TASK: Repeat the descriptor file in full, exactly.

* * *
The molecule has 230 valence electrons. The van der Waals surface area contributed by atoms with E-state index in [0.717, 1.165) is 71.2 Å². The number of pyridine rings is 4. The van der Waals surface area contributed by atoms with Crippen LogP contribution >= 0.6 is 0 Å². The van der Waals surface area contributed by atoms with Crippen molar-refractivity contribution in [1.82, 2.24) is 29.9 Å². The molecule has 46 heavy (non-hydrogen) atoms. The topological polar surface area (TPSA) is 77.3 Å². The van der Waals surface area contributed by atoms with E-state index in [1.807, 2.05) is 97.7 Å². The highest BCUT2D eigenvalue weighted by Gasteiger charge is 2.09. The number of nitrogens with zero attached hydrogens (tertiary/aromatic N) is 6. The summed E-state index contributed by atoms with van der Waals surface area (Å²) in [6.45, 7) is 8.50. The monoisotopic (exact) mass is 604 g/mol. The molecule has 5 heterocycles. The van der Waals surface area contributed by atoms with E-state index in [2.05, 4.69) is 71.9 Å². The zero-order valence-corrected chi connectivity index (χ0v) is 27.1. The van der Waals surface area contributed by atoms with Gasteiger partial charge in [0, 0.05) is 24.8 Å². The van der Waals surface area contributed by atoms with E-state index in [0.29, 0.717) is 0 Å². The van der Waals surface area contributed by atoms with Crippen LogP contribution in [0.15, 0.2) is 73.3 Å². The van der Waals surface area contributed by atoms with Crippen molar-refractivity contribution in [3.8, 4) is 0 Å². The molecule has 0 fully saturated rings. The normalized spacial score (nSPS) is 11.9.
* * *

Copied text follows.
The molecule has 230 valence electrons. The van der Waals surface area contributed by atoms with E-state index in [0.717, 1.165) is 71.2 Å². The number of pyridine rings is 4. The van der Waals surface area contributed by atoms with Crippen LogP contribution >= 0.6 is 0 Å². The van der Waals surface area contributed by atoms with Crippen molar-refractivity contribution in [1.82, 2.24) is 29.9 Å². The molecule has 46 heavy (non-hydrogen) atoms. The topological polar surface area (TPSA) is 77.3 Å². The van der Waals surface area contributed by atoms with E-state index in [1.807, 2.05) is 97.7 Å². The highest BCUT2D eigenvalue weighted by Gasteiger charge is 2.09. The number of nitrogens with zero attached hydrogens (tertiary/aromatic N) is 6. The summed E-state index contributed by atoms with van der Waals surface area (Å²) in [6.45, 7) is 8.50. The monoisotopic (exact) mass is 604 g/mol. The molecule has 5 heterocycles. The van der Waals surface area contributed by atoms with E-state index in [2.05, 4.69) is 71.9 Å². The zero-order valence-corrected chi connectivity index (χ0v) is 27.1. The van der Waals surface area contributed by atoms with Gasteiger partial charge in [0, 0.05) is 24.8 Å². The van der Waals surface area contributed by atoms with E-state index in [0.29, 0.717) is 0 Å². The van der Waals surface area contributed by atoms with Crippen LogP contribution in [0.15, 0.2) is 73.3 Å². The van der Waals surface area contributed by atoms with Crippen molar-refractivity contribution in [3.8, 4) is 0 Å². The molecule has 0 fully saturated rings. The normalized spacial score (nSPS) is 11.9.